New York, Part 2

During my few days at the Metropolitan Museum of Art for the AMIS/CIMCIM meeting, I would steal up to the musical instrument galleries when I could.  The collection holds some 5000 instruments; like most facilities, only 15% or so are on display at any given time.  Still, those 800 instruments are pretty nice!  One long hall contains mostly European instruments, including lots of strings.  To wit:

Jaw-dropping Baroque guitars: Left: Voboam (Paris, 1697), Right: Attributed to Giacomo Ertel (Rome, late 17th century)

Left: Guillaume Lekeu (Belgium, 1770), Right: 6-course ca. 1780, possibly Joseph de Frías (Spanish, active ca. 1775–1800)

Naples, c.1800

Attributed to Matteo Sellas (Venice, c.1630-50)

Johann Anton Stauffer, Vienna, c.1835-40 (left) and Martin, New York, 1838 (right)

The 1827 Josef Laurent Mast “harp guitar” (left), Salomon Harpolyre (center) and Pons fils (meaning probably a son of César Pons) lyre guitar (right)

One of my favorite “Harp Guitars in Name Only,” I enjoyed finally seeing the Mast in person, after following it from the Steve Howe book (Steve got it from Tony Bingham, naturally), to the Dangerous Curves exhibit/book, to the Met.  I highlighted this in my HG organology talk as a classic example of “terminology with no provenance” (meaning someone “made it up”).  Steve Howe’s text referred to it as a “harp guitar,” as next did Darcy Kuronen in his Dangerous Curves Boston MFA exhibit/book; and now it sits on display at the Met proudly labelled “Harp Guitar.”  So I teased the group with “So I asked Jayson Dobney (Met’s asst curator) where he got the term...”, after which the following scholarly dialog occurred:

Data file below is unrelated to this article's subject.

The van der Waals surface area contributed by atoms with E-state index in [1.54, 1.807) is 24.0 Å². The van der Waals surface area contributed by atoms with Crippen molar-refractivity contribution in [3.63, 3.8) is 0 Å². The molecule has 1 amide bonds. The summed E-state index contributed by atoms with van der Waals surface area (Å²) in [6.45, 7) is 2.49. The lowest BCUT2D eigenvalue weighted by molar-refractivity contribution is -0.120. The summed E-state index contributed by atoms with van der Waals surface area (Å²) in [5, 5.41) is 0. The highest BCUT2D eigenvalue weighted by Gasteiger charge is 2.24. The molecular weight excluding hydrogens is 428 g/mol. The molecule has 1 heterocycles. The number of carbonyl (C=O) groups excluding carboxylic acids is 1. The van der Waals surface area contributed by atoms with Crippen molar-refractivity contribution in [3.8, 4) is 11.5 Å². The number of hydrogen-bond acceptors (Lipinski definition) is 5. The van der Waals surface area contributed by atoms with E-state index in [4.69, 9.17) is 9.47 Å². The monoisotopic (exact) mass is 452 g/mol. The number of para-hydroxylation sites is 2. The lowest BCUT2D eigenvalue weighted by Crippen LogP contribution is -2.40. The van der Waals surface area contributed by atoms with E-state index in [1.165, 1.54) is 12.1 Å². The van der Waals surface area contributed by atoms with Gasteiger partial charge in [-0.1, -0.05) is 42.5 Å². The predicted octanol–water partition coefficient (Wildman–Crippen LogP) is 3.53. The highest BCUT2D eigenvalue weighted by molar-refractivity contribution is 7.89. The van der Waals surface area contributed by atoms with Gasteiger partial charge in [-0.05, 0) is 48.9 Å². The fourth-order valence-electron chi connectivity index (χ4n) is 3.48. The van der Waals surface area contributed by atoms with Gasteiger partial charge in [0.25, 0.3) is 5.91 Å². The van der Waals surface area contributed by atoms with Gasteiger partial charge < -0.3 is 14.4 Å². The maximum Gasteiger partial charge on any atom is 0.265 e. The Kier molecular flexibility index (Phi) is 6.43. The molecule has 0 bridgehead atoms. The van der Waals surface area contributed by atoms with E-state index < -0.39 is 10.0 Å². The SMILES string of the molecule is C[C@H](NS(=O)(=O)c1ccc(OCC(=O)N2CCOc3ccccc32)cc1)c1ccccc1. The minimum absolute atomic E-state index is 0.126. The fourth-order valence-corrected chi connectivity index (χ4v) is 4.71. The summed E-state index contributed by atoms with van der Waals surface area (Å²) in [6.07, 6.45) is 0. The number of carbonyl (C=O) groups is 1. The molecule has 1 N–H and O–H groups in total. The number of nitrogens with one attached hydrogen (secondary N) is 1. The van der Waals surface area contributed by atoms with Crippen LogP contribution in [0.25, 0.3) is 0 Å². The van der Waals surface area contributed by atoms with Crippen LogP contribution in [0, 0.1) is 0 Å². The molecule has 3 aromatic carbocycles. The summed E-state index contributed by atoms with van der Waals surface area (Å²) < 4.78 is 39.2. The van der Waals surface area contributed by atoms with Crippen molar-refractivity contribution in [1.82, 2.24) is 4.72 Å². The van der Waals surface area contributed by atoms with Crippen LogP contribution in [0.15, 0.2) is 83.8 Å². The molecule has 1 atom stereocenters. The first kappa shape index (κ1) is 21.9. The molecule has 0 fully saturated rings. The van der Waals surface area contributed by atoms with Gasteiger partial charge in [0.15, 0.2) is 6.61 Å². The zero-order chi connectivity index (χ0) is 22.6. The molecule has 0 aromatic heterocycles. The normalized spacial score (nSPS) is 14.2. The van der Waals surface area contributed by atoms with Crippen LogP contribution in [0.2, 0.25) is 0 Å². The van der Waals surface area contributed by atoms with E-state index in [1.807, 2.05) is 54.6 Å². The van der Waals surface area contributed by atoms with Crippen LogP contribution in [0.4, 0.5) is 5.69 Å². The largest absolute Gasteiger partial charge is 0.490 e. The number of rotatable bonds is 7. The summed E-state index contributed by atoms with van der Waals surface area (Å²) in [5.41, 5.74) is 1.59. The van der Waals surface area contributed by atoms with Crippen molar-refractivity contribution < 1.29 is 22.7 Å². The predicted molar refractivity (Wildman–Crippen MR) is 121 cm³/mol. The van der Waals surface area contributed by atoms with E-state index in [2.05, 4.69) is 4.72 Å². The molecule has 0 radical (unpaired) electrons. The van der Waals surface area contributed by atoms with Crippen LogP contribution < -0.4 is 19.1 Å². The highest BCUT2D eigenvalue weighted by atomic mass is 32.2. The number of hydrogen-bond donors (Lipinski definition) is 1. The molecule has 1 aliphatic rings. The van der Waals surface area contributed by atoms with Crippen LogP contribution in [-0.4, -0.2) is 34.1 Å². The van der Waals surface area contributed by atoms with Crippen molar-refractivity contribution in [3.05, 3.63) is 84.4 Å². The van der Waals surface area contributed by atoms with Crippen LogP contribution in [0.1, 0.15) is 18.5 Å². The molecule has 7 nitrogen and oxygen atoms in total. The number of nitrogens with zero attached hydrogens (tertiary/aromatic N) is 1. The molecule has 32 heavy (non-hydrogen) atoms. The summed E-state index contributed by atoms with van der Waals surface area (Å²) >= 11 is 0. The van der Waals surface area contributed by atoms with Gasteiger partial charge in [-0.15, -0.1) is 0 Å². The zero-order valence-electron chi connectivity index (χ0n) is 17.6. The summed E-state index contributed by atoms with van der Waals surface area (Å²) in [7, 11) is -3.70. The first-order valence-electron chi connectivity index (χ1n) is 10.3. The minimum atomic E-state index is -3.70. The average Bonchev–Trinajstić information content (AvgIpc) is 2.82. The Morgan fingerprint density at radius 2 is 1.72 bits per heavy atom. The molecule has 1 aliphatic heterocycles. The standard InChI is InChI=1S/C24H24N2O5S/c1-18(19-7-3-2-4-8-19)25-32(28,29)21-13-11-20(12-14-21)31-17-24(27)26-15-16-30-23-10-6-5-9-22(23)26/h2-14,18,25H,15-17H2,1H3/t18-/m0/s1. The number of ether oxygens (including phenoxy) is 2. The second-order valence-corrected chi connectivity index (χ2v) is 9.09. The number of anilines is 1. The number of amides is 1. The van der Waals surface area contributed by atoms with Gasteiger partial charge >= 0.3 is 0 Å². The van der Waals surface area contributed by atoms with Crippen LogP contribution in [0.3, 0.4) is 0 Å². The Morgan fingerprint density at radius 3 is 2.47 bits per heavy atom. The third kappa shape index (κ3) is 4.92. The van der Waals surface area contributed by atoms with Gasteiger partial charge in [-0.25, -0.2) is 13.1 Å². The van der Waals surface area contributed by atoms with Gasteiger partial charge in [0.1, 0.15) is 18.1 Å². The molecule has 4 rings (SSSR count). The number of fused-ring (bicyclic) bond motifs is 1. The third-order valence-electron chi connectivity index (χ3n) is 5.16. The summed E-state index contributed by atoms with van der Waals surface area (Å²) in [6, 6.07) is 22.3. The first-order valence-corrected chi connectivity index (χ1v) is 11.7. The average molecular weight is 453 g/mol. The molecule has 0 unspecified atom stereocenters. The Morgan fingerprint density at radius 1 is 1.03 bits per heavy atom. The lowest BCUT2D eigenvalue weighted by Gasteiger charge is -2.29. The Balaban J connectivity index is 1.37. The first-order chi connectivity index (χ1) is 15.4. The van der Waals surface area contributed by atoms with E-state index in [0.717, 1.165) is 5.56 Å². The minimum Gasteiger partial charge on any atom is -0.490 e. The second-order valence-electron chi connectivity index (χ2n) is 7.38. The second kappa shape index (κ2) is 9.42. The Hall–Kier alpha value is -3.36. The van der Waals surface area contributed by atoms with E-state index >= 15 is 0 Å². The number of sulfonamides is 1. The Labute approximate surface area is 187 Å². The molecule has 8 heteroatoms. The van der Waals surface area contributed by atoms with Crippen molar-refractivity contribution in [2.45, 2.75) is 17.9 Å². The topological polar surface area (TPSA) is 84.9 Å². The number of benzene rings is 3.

Jayson (shouting from the back of the room): “I got it from Darcy.”
Darcy: “I got it from Tony!”  (Bingham, who was sitting next to him)
Much laughter ensued (my goal), but the point was made; it’s not always easy to track down the alleged source of historical nomenclature/terminology “provenance.”

I would not have known how deep the cylindrical “harp” body was without getting this side view.  The instrument is also large, as the scale length was pretty much full-size standard guitar.

I wonder if this unusual bridge design has ever been used elsewhere?  Incidentally, Jayson asked me, “Well then, what should I call it?”  I said, “harp guitar” sounds good to me!  (I gave 13 definitions for the term during my paper)

I have never really loved the design of the straight, furniture-like, architectural style of the Pons lyre guitar, but was converted after seeing it in person.  It is extremely beautiful and sophisticated.  Me want.

Even the Met’s own photo shown here does not quite do it justice….

Various “citterns.”  The bell version is spectacular, several were built by Joachim Tielke (1641-1719).  The others are two classic “English guitars” (tuned to open C), properly spelled English guittar.  Not one, but three papers addressed this instrument (much new to me – thanks to Panagiotis Poulopoulos, Daniel Wheeldon and James Westbrook for the their research).

Mandolin family instruments, all fantastic

Authentic archlute (Rome, 1725) and swan-neck lute.

I adore this hook harp, with the adorable carved fife-playing boy at the head.

An entire second long hall contained the “ethnic” instruments, and many nice ones.  Alas, lighting was too dim for photos.  I’d just suggest going yourself!

Next time: Other New York outings

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